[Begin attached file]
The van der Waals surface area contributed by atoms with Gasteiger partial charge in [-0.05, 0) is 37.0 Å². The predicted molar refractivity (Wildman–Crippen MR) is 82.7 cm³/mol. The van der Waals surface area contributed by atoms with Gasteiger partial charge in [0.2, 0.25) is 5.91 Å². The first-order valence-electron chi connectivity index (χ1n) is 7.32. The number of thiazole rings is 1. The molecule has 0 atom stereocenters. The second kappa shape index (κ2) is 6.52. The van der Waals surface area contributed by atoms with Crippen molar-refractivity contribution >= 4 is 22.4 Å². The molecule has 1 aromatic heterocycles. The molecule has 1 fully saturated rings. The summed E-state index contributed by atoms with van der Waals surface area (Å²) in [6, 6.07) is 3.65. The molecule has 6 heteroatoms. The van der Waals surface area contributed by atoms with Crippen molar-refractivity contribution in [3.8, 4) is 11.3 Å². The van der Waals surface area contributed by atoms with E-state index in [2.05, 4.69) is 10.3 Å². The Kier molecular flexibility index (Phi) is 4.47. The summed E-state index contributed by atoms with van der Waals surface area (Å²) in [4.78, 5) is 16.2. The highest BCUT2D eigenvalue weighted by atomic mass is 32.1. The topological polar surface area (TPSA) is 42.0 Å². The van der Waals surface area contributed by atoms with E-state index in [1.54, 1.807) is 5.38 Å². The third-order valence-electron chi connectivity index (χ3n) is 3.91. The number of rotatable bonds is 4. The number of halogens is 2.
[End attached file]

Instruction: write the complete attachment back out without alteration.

The van der Waals surface area contributed by atoms with Gasteiger partial charge in [-0.05, 0) is 37.0 Å². The predicted molar refractivity (Wildman–Crippen MR) is 82.7 cm³/mol. The van der Waals surface area contributed by atoms with Gasteiger partial charge in [0.2, 0.25) is 5.91 Å². The first-order valence-electron chi connectivity index (χ1n) is 7.32. The number of thiazole rings is 1. The molecule has 0 atom stereocenters. The second kappa shape index (κ2) is 6.52. The van der Waals surface area contributed by atoms with Crippen molar-refractivity contribution >= 4 is 22.4 Å². The molecule has 1 aromatic heterocycles. The molecule has 1 fully saturated rings. The summed E-state index contributed by atoms with van der Waals surface area (Å²) in [6, 6.07) is 3.65. The molecule has 6 heteroatoms. The van der Waals surface area contributed by atoms with Crippen molar-refractivity contribution in [3.8, 4) is 11.3 Å². The van der Waals surface area contributed by atoms with E-state index in [2.05, 4.69) is 10.3 Å². The Kier molecular flexibility index (Phi) is 4.47. The summed E-state index contributed by atoms with van der Waals surface area (Å²) in [4.78, 5) is 16.2. The highest BCUT2D eigenvalue weighted by atomic mass is 32.1. The topological polar surface area (TPSA) is 42.0 Å². The van der Waals surface area contributed by atoms with E-state index in [1.54, 1.807) is 5.38 Å². The third-order valence-electron chi connectivity index (χ3n) is 3.91. The number of rotatable bonds is 4. The number of halogens is 2.